Feltes has contended that the remaining quarter of a billion dollars in federal COVID-19 aid can be spent to shore up budget shortfalls; Sununu has countered that would be illegal.

Meanwhile, the two candidates disagreed on how the rest of the money should be spent. Sununu touted the half a billion dollars in federal relief aid that has gone to support businesses and organizations – about half of the state’s total aid.

Feltes said that more should have gone directly to struggling residents.

There were broad areas of agreement. Both candidates agreed upon the expansion of affordable housing. They spoke in favor of devoting funds to eliminate the waitlist for developmental disabilities services, and of supporting the state loan repayment program.

But the debate highlighted more subtle differences, too. Though the two candidates said they were committed to helping bring Granite Staters with disabilities into the workforce, Feltes took issue with a veto by Sununu of one of the senator’s bills: Senate Bill 2.

That bill would have built up the state’s job training program by rearranging contributions from employers into the unemployment fund to go more towards job training; Sununu said in his veto message in 2019 that it “irresponsibly diverts millions from the Unemployment Trust Fund.”

Throughout the debate, Feltes also urged for an across-the-board increase in Medicaid reimbursement rates to providers. New Hampshire has one of the lowest reimbursement rates in the country, part of which is determined by how much each state pays into the program.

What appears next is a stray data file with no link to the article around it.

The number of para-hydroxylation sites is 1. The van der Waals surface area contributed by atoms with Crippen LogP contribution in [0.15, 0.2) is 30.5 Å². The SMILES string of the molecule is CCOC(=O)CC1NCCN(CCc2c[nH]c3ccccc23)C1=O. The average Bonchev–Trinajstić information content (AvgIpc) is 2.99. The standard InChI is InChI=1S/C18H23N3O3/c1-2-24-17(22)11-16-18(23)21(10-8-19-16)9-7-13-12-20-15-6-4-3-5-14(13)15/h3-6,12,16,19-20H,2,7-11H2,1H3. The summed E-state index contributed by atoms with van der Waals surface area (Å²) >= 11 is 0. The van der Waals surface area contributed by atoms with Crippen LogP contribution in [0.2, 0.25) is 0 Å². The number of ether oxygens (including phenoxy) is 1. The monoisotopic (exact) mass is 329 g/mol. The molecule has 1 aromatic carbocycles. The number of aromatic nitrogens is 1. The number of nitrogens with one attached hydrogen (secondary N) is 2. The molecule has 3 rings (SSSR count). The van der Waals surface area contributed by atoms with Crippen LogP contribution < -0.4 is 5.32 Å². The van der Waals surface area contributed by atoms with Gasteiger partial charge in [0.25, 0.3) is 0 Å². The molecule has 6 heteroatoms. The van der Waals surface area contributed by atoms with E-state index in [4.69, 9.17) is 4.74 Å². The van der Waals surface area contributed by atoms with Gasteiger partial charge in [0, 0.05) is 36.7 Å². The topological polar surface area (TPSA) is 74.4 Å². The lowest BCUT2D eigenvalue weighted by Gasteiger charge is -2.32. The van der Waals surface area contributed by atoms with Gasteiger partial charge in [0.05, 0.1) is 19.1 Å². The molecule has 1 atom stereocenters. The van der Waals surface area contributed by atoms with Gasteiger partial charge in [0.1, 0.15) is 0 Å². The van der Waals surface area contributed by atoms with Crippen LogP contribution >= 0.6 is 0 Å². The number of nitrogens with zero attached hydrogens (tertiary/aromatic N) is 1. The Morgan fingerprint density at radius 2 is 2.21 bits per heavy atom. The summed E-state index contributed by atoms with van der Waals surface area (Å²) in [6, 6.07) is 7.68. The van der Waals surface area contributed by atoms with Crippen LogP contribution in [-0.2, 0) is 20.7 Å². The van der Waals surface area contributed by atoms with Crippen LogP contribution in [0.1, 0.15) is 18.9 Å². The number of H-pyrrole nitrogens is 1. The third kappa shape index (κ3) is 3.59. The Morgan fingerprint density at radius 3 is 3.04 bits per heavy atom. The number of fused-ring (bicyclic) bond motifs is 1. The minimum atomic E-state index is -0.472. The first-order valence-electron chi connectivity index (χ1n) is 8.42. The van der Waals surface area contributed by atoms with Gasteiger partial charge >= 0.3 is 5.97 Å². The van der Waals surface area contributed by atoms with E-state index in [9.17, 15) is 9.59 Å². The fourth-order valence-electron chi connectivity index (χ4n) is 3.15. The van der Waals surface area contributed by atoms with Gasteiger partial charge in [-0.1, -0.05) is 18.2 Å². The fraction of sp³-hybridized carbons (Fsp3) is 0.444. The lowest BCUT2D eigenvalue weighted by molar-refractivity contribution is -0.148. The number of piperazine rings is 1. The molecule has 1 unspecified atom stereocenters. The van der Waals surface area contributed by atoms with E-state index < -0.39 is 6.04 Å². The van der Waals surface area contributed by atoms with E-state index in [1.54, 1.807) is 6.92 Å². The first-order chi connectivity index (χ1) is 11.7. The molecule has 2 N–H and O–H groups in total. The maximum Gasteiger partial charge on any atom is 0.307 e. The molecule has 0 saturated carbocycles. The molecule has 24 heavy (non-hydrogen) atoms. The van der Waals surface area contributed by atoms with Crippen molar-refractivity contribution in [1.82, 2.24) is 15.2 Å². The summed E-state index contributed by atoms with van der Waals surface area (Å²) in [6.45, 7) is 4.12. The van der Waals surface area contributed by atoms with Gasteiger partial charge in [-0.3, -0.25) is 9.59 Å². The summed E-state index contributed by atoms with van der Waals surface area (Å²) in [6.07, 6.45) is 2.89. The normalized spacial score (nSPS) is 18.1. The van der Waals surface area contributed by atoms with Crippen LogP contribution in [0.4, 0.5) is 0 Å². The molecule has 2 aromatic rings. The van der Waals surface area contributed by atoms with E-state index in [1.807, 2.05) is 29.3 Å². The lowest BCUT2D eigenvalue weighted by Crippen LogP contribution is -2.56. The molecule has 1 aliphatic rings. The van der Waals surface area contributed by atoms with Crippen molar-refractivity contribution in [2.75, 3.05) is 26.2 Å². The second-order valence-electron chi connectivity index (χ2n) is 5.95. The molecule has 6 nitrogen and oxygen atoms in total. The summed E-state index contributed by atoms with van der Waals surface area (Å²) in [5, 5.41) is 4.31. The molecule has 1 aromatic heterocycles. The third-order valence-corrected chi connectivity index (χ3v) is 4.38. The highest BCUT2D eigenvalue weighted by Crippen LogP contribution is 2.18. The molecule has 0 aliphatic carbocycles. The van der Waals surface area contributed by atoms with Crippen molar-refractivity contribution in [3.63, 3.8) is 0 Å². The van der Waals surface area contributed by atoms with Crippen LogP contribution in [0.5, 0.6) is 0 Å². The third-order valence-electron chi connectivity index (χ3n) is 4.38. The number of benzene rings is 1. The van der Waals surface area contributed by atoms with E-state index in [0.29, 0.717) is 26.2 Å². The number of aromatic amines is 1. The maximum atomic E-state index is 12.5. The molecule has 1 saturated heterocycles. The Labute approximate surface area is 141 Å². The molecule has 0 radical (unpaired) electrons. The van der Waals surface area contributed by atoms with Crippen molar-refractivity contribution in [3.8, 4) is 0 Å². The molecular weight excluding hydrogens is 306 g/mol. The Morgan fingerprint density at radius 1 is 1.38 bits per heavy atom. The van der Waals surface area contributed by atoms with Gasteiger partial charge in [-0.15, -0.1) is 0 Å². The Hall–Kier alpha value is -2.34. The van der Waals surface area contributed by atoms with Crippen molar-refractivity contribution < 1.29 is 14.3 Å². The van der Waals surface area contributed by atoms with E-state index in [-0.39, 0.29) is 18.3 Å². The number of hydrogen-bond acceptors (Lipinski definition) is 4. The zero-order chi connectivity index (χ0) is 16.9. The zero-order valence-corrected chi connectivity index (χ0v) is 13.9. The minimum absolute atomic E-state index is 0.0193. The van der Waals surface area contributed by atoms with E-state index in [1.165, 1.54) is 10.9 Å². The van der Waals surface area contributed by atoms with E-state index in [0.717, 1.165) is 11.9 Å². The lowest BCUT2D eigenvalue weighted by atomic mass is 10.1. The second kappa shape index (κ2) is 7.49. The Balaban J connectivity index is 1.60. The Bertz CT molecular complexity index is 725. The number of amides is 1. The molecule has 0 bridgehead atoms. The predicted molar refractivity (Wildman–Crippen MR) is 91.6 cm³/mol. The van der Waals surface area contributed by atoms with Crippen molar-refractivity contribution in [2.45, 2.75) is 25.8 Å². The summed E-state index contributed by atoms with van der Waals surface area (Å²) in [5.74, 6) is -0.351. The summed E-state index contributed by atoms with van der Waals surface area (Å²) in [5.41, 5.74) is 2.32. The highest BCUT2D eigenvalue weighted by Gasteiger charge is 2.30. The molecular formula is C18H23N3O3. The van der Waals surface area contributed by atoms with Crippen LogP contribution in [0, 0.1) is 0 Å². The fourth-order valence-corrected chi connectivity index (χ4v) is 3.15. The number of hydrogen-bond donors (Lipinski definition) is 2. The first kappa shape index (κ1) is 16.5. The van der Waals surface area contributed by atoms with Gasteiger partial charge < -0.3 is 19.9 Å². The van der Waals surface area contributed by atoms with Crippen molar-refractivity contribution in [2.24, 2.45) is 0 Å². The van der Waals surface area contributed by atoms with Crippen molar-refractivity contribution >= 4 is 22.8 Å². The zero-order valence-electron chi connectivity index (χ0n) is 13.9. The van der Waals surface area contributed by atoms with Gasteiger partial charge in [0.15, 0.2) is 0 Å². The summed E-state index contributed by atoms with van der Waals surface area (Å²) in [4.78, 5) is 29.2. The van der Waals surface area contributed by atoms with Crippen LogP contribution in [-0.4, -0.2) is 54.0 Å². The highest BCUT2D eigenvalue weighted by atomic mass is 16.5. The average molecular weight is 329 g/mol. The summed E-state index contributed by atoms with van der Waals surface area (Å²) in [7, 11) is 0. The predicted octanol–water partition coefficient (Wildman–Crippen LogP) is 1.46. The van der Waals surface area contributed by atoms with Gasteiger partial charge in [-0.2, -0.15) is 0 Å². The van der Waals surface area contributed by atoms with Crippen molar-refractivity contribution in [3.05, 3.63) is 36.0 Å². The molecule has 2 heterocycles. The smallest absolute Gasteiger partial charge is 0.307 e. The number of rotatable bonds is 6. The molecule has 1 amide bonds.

Sununu has supported some rate increases but has argued that they need to be targeted to specific health service, and not applied across the board.

The two candidates also clashed over their vision for schools. Asked whether he would support the creation of a designated school in New Hampshire for blind and deaf students, Feltes said that he would prefer building up support for blind and deaf students in existing public schools first. But, he added, “I don’t think we should rule out” the possibility of a full school.

Sununu embraced the proposal, calling it an “awesome idea.” It was a concept that could be best served by a charter school, the governor contended. And it bolstered the case for increased school choice in the state, he said.

“Who’s the government to say you can or can’t have more choice when it comes to educating your kids?” Sununu said.

The exchange drove home a growing separation between the two candidates and their respective parties on the issue of school funding and school choice. Sununu has been supportive of an expansion of charter schools in the state and brought up votes by Feltes and other Democrats on the state’ Fiscal Committee to deny the first tranche of a $46 million federal aid package to charter schools.

Feltes and Democrats, meanwhile, say that the state needs to do more to meet its funding obligations to traditional public schools.